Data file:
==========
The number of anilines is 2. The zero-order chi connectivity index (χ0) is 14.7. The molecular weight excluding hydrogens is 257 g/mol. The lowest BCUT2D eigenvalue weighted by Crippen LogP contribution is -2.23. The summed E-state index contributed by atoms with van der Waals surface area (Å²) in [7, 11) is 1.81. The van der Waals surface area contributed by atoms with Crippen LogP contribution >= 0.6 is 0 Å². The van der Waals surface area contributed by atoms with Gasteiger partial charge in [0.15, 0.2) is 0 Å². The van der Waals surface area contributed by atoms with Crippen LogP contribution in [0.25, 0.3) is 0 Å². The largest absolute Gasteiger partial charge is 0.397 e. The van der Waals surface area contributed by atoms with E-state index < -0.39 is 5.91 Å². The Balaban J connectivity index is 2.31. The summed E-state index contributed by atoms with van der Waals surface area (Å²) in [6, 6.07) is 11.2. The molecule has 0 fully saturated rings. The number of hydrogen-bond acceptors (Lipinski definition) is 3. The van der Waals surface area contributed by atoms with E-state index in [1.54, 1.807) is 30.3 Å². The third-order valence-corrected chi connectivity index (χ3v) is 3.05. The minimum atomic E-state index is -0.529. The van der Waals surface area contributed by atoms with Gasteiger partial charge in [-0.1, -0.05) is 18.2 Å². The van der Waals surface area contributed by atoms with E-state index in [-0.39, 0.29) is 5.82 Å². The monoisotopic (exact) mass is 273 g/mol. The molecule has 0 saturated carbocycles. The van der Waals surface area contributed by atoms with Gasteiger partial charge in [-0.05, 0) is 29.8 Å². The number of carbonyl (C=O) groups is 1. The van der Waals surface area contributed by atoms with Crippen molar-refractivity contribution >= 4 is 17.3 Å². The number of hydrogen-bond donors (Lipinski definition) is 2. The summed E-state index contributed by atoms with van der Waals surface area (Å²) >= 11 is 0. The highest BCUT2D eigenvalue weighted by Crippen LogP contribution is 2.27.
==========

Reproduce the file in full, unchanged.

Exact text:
The number of anilines is 2. The zero-order chi connectivity index (χ0) is 14.7. The molecular weight excluding hydrogens is 257 g/mol. The lowest BCUT2D eigenvalue weighted by Crippen LogP contribution is -2.23. The summed E-state index contributed by atoms with van der Waals surface area (Å²) in [7, 11) is 1.81. The van der Waals surface area contributed by atoms with Crippen LogP contribution >= 0.6 is 0 Å². The van der Waals surface area contributed by atoms with Gasteiger partial charge in [0.15, 0.2) is 0 Å². The van der Waals surface area contributed by atoms with Crippen LogP contribution in [0.25, 0.3) is 0 Å². The largest absolute Gasteiger partial charge is 0.397 e. The van der Waals surface area contributed by atoms with E-state index < -0.39 is 5.91 Å². The Balaban J connectivity index is 2.31. The summed E-state index contributed by atoms with van der Waals surface area (Å²) in [6, 6.07) is 11.2. The molecule has 0 fully saturated rings. The number of hydrogen-bond acceptors (Lipinski definition) is 3. The van der Waals surface area contributed by atoms with E-state index in [1.54, 1.807) is 30.3 Å². The third-order valence-corrected chi connectivity index (χ3v) is 3.05. The minimum atomic E-state index is -0.529. The van der Waals surface area contributed by atoms with Gasteiger partial charge in [-0.1, -0.05) is 18.2 Å². The van der Waals surface area contributed by atoms with E-state index in [-0.39, 0.29) is 5.82 Å². The monoisotopic (exact) mass is 273 g/mol. The molecule has 0 saturated carbocycles. The van der Waals surface area contributed by atoms with Gasteiger partial charge in [-0.05, 0) is 29.8 Å². The number of carbonyl (C=O) groups is 1. The van der Waals surface area contributed by atoms with Crippen molar-refractivity contribution >= 4 is 17.3 Å². The number of hydrogen-bond donors (Lipinski definition) is 2. The summed E-state index contributed by atoms with van der Waals surface area (Å²) >= 11 is 0. The highest BCUT2D eigenvalue weighted by Crippen LogP contribution is 2.27.